Facebook has always had a bit of a slippery relationship to words as we understand them in the English language. Take “Friend,” for instance. Sure, some of the people listed as your Friends on Facebook are people you genuinely hang out with, but is that guy from your third-grade class, whom you haven’t seen since, really your friend? Of course not.
Along the same lines, there will be no more advertisements on Facebook. Only stories. That’s part of a new approach to advertising and brand management that Facebook has just rolled out. “Lots of ads can add up to noise,” said Facebook’s Mike Hofflinger at yesterday’s announcement of the new approach. “Lots of stories are actually the basis of our relationships. Ads are good. But stories, it turns out, are better.”
Under the new system, a brand can have a Facebook Timeline, just like the ones you and I have even though we’re people and a brand is a brand. And those brands will behave a lot more like your friends. “You'll see more ads in that right-hand column,” says Molly Wood, executive editor at CNET, “you'll start to see ads in your mobile Facebook experience, which is something new for them. You'll also see sponsors being able to buy their way into your newsfeed with sponsored posts that actually show up in among your friends' status updates and baby pictures, and you'll also start to now see ads when you log out of Facebook too. You'll get those kind of desperate feeling chase after you ads that say are you sure you don't want to click on Zappos again?”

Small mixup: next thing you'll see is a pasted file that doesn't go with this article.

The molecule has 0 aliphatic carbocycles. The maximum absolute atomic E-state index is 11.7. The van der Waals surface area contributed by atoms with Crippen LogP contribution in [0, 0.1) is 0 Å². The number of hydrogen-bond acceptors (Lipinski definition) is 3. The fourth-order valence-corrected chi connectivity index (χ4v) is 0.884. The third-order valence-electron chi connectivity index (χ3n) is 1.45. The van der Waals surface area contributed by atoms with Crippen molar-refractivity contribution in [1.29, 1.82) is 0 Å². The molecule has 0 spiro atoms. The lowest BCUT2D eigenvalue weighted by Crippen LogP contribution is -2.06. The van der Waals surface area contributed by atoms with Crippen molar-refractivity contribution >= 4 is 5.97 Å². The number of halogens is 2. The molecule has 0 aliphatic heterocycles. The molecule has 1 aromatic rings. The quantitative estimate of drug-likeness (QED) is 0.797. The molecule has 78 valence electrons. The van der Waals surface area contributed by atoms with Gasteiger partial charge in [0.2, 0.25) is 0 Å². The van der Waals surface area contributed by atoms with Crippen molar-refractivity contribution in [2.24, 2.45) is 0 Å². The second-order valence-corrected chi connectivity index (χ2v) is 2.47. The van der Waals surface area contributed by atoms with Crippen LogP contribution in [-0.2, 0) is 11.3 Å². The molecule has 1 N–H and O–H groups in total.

Yeah, those kinds of friends are pretty delightful, aren’t they? Chasing you down the street, craving attention, always wanting to sell you something. Top of the Christmas card list, those folks.
As for why Facebook is doing all this, it’s about the money. “Well, Facebook is about to go public,” says Wood, “and they have to really demonstrate to marketers and potential shareholders they have a way to make money.”
But when you combine friendship with business, it doesn't always go so well. In the new Facebook, you might be talking to your friend about going out to eat and then a local restaurant you like might jump in to the conversation and say hey, come eat here. Personally, I don't enjoy it when a friend tries to sell me something. Gets awkward.
That’s the line that Facebook and these advertisers are now having to walk: how to be a valuable pal and not too aggressive but still sufficiently noticeable to close a sale. “First of all, I think we have to recognize that not everyone wants to engage with a brand as a person,” says William Ward, social media professor at Syracuse University. He says if this all works well, Facebook’s approach could be helpful instead of obnoxious. “If we were talking about Las Vegas and Facebook was paying attention and said, ‘Hey your favorite band is playing in Las Vegas on Saturday. We can help you get tickets for it.’ And I didn't know they were playing, that to me would actually not be intrusive, but helpful. So, in that case maybe I would appreciate them being a little intrusive and entering into the conversation because they helped me discover something I wouldn't have known otherwise.”
This new Facebook feature is already in effect. The Timeline for the New York Times is pretty interesting, goes way back to 1851. I didn’t even know they had Facebook back then. Maybe they did but it was all steam powered.